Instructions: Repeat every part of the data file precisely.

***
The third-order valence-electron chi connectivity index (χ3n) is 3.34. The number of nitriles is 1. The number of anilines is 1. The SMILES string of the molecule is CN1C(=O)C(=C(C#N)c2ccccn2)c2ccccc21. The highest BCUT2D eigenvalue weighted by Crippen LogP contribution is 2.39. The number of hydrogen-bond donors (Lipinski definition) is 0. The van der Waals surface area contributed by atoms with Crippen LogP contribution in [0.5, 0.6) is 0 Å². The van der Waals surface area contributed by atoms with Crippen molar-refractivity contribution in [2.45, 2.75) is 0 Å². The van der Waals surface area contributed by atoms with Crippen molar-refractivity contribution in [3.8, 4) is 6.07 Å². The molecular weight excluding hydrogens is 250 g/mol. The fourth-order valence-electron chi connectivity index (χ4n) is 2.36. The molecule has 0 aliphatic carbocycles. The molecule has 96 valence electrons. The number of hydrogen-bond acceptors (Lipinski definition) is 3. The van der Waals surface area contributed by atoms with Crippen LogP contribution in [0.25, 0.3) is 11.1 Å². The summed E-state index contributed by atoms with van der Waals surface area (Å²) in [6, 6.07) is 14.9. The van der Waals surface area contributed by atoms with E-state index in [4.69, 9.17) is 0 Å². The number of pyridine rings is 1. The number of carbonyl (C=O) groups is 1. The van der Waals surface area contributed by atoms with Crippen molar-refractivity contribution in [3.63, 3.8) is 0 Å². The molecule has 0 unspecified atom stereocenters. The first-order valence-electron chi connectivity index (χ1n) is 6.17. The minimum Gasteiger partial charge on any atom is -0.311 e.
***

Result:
The third-order valence-electron chi connectivity index (χ3n) is 3.34. The number of nitriles is 1. The number of anilines is 1. The SMILES string of the molecule is CN1C(=O)C(=C(C#N)c2ccccn2)c2ccccc21. The highest BCUT2D eigenvalue weighted by Crippen LogP contribution is 2.39. The number of hydrogen-bond donors (Lipinski definition) is 0. The van der Waals surface area contributed by atoms with Crippen LogP contribution in [0.5, 0.6) is 0 Å². The van der Waals surface area contributed by atoms with Crippen molar-refractivity contribution in [2.45, 2.75) is 0 Å². The van der Waals surface area contributed by atoms with Crippen molar-refractivity contribution in [3.8, 4) is 6.07 Å². The molecular weight excluding hydrogens is 250 g/mol. The fourth-order valence-electron chi connectivity index (χ4n) is 2.36. The molecule has 0 aliphatic carbocycles. The molecule has 96 valence electrons. The number of hydrogen-bond acceptors (Lipinski definition) is 3. The van der Waals surface area contributed by atoms with Crippen LogP contribution in [0.25, 0.3) is 11.1 Å². The summed E-state index contributed by atoms with van der Waals surface area (Å²) in [6, 6.07) is 14.9. The van der Waals surface area contributed by atoms with E-state index in [4.69, 9.17) is 0 Å². The number of pyridine rings is 1. The number of carbonyl (C=O) groups is 1. The van der Waals surface area contributed by atoms with Crippen molar-refractivity contribution in [3.63, 3.8) is 0 Å². The molecule has 0 unspecified atom stereocenters. The first-order valence-electron chi connectivity index (χ1n) is 6.17. The minimum Gasteiger partial charge on any atom is -0.311 e.